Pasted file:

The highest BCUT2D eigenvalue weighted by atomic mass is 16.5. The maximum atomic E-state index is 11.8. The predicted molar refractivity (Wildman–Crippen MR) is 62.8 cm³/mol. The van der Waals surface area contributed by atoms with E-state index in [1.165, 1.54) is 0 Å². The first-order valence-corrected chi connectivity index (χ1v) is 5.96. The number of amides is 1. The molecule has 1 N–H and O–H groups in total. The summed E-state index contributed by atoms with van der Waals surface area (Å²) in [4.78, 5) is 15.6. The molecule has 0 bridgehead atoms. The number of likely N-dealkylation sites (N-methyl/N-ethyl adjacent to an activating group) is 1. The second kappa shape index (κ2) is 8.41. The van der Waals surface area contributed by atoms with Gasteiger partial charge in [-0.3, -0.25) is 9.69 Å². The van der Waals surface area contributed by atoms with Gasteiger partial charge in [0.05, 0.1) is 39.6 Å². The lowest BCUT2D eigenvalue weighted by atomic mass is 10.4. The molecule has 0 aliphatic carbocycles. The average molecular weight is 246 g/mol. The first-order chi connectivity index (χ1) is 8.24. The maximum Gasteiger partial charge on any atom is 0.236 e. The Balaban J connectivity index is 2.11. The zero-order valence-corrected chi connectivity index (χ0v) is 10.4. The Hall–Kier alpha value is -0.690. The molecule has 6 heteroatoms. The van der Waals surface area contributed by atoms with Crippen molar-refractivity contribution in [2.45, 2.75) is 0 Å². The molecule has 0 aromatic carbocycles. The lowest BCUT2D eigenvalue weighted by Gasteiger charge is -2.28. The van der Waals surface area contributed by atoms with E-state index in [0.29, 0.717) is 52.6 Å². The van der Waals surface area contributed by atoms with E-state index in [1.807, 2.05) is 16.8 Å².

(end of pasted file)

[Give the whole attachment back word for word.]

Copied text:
The highest BCUT2D eigenvalue weighted by atomic mass is 16.5. The maximum atomic E-state index is 11.8. The predicted molar refractivity (Wildman–Crippen MR) is 62.8 cm³/mol. The van der Waals surface area contributed by atoms with E-state index in [1.165, 1.54) is 0 Å². The first-order valence-corrected chi connectivity index (χ1v) is 5.96. The number of amides is 1. The molecule has 1 N–H and O–H groups in total. The summed E-state index contributed by atoms with van der Waals surface area (Å²) in [4.78, 5) is 15.6. The molecule has 0 bridgehead atoms. The number of likely N-dealkylation sites (N-methyl/N-ethyl adjacent to an activating group) is 1. The second kappa shape index (κ2) is 8.41. The van der Waals surface area contributed by atoms with Gasteiger partial charge in [-0.3, -0.25) is 9.69 Å². The van der Waals surface area contributed by atoms with Gasteiger partial charge in [0.05, 0.1) is 39.6 Å². The lowest BCUT2D eigenvalue weighted by atomic mass is 10.4. The molecule has 0 aliphatic carbocycles. The average molecular weight is 246 g/mol. The first-order chi connectivity index (χ1) is 8.24. The maximum Gasteiger partial charge on any atom is 0.236 e. The Balaban J connectivity index is 2.11. The zero-order valence-corrected chi connectivity index (χ0v) is 10.4. The Hall–Kier alpha value is -0.690. The molecule has 6 heteroatoms. The van der Waals surface area contributed by atoms with Crippen molar-refractivity contribution in [2.45, 2.75) is 0 Å². The molecule has 0 aromatic carbocycles. The lowest BCUT2D eigenvalue weighted by Gasteiger charge is -2.28. The van der Waals surface area contributed by atoms with E-state index in [0.29, 0.717) is 52.6 Å². The van der Waals surface area contributed by atoms with E-state index in [1.807, 2.05) is 16.8 Å².